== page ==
Sputnik I, Artificial Satellite. The first man made object to orbit the Earth. The original Sputnik was a landmark event in that it was both an important first as a technological achievement, and for what it inspired.
Sputnik I, the first man made satellite to orbit the Earth was launched on October 4. 1957 by the Soviet Union (USSR). This is not only a milestone in human space flight, but also the inaugurating event of the “Space Race” between the United states and the USSR. Alarmed that the Soviet ability to put a satellite in orbit might indicate a superior capability to build rockets capable of delivering nuclear warheads the United States launched several new programs aimed at catching or outpacing Russian scientific developments. Among other programs, the creation of the National Aeronautics and Space Administration or NASA is the direct result of the success of Sputnik.
By later standards Sputnik was not all that impressive. The satellite was 58 cm (approximately two feet) in diameter and weighed slightly less than 184 pounds. It carried two radio transmitters, and sent a series of beeps back to Earth. It was visible in the night sky for most of the 6 months that it remained in orbit, and was a huge media event in the early days of television.
Later Sputnik missions would be more ambitious with one carrying a dog into orbit and sending back information on its vital signs before eventually putting it to sleep by remote control. This was of course an experiment leading up to the initial Soviet triumph of putting the first astronaut (Cosmonaut), Yuri Gagarin, into orbit.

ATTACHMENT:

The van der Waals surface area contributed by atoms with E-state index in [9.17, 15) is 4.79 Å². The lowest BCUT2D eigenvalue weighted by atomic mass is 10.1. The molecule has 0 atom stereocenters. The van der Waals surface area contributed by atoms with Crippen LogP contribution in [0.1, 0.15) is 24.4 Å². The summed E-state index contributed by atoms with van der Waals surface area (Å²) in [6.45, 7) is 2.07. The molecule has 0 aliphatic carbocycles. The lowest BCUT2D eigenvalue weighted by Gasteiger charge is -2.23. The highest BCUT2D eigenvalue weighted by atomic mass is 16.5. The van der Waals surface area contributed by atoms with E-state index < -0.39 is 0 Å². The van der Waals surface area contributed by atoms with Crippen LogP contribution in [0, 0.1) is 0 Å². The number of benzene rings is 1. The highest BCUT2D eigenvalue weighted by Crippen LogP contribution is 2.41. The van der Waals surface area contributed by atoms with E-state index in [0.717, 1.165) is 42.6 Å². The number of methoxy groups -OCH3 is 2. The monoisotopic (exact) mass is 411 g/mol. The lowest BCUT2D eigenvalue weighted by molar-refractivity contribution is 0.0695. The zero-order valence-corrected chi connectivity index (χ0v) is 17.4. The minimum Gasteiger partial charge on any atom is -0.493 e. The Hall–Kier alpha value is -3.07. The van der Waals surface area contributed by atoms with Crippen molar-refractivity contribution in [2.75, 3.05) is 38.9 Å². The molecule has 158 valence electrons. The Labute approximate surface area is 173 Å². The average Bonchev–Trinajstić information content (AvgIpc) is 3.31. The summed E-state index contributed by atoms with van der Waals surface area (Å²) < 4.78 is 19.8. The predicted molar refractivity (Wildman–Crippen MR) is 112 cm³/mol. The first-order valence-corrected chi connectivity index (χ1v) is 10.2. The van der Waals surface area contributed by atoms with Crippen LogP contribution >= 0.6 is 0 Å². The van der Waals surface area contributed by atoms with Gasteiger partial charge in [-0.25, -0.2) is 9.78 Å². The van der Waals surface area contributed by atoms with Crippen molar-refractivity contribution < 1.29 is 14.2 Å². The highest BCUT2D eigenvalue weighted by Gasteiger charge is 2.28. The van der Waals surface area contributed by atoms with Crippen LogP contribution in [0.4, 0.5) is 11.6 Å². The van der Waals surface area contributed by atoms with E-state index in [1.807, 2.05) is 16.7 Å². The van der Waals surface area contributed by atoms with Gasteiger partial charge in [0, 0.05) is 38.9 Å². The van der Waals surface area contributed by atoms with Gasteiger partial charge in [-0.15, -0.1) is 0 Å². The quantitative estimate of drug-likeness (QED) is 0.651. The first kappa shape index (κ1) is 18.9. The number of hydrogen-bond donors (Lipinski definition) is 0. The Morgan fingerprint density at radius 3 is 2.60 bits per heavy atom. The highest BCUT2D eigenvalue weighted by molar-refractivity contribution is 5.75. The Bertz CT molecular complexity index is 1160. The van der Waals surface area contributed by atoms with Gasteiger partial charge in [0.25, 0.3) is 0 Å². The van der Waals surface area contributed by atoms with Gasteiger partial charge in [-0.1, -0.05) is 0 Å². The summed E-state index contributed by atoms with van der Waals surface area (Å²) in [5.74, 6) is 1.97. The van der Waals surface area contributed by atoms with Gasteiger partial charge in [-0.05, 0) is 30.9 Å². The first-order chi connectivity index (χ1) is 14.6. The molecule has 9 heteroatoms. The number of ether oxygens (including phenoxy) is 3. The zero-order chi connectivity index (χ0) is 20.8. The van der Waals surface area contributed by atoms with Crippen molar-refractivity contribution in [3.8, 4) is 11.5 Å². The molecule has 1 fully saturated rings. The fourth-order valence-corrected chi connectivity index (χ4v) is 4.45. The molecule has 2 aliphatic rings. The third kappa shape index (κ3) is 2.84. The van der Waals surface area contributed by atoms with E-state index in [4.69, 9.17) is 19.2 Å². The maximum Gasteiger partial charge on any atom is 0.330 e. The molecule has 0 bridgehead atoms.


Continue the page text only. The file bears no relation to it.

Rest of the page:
Before Sputnik one the U.S. Naval Research Center’s Vanguard program had been planning to put a small satellite into orbit. Sputnik, as a technological achievement caught everybody’s attention, and the U.S scrambled to equal the achievement. Wehrner von Braun and a team at the Redstone Arsenal Army Base quickly put together and launched Explorer I (January 31, 1958). It carried scientific equipment that made discoveries of the Earth’s magnetic radiation belts. These were named the Van Allen belts after a member of the Explorer development team.
Sputnik intensified Cold War fears, and increased interest in Civil Defense programs, raised government spending on scientific and military programs to new levels, created NASA, and had far reaching impacts upon how Americans perceived their world and the Soviets. It became a point of national pride to exceed Russian successes. This lead directly to John F. Kennedy’s bold announcement of America’s intention to put a man on the Moon, and hence the Apollo program. October 4, 1957 truly is a landmark in the history of space travel, both for the Sputnik launch itself, and the things it inspired.